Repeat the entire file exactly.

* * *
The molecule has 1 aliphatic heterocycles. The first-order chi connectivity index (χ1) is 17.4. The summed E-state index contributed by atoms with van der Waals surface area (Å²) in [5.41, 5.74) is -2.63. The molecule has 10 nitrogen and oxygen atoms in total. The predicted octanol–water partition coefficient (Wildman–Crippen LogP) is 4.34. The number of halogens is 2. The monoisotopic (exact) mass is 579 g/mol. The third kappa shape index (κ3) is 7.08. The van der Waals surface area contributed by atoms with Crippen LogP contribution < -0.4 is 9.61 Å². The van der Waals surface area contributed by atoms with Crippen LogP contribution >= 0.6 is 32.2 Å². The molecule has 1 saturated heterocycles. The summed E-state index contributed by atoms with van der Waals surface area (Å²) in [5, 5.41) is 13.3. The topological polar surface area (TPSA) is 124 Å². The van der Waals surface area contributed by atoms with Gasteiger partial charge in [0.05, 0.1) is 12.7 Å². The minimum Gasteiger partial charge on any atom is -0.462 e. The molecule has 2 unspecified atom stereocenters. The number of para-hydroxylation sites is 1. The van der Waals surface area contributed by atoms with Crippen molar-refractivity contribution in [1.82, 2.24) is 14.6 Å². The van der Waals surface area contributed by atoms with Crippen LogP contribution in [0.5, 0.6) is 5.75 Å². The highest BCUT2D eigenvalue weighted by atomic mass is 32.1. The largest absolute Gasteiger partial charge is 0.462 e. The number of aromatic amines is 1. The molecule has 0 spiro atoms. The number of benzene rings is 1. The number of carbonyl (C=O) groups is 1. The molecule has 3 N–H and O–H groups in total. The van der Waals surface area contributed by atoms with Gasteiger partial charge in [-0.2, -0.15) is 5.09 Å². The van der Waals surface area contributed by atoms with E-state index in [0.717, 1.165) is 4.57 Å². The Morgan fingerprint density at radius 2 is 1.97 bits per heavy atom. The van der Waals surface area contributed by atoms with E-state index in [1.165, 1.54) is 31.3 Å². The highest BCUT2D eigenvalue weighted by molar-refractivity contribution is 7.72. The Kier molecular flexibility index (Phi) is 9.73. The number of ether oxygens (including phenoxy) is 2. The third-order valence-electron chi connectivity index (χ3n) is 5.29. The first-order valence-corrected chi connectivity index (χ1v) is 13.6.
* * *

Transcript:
The molecule has 1 aliphatic heterocycles. The first-order chi connectivity index (χ1) is 17.4. The summed E-state index contributed by atoms with van der Waals surface area (Å²) in [5.41, 5.74) is -2.63. The molecule has 10 nitrogen and oxygen atoms in total. The predicted octanol–water partition coefficient (Wildman–Crippen LogP) is 4.34. The number of halogens is 2. The monoisotopic (exact) mass is 579 g/mol. The third kappa shape index (κ3) is 7.08. The van der Waals surface area contributed by atoms with Crippen LogP contribution < -0.4 is 9.61 Å². The van der Waals surface area contributed by atoms with Crippen LogP contribution >= 0.6 is 32.2 Å². The molecule has 1 saturated heterocycles. The summed E-state index contributed by atoms with van der Waals surface area (Å²) in [5, 5.41) is 13.3. The topological polar surface area (TPSA) is 124 Å². The van der Waals surface area contributed by atoms with Gasteiger partial charge in [0.05, 0.1) is 12.7 Å². The minimum Gasteiger partial charge on any atom is -0.462 e. The molecule has 2 unspecified atom stereocenters. The number of para-hydroxylation sites is 1. The van der Waals surface area contributed by atoms with Crippen molar-refractivity contribution in [1.82, 2.24) is 14.6 Å². The van der Waals surface area contributed by atoms with Crippen LogP contribution in [0.5, 0.6) is 5.75 Å². The highest BCUT2D eigenvalue weighted by atomic mass is 32.1. The largest absolute Gasteiger partial charge is 0.462 e. The number of aromatic amines is 1. The molecule has 0 spiro atoms. The number of benzene rings is 1. The number of carbonyl (C=O) groups is 1. The molecule has 3 N–H and O–H groups in total. The van der Waals surface area contributed by atoms with Gasteiger partial charge in [-0.2, -0.15) is 5.09 Å². The van der Waals surface area contributed by atoms with E-state index in [0.717, 1.165) is 4.57 Å². The Morgan fingerprint density at radius 2 is 1.97 bits per heavy atom. The van der Waals surface area contributed by atoms with E-state index in [1.165, 1.54) is 31.3 Å². The highest BCUT2D eigenvalue weighted by molar-refractivity contribution is 7.72. The Kier molecular flexibility index (Phi) is 9.73. The number of ether oxygens (including phenoxy) is 2. The third-order valence-electron chi connectivity index (χ3n) is 5.29. The first-order valence-corrected chi connectivity index (χ1v) is 13.6.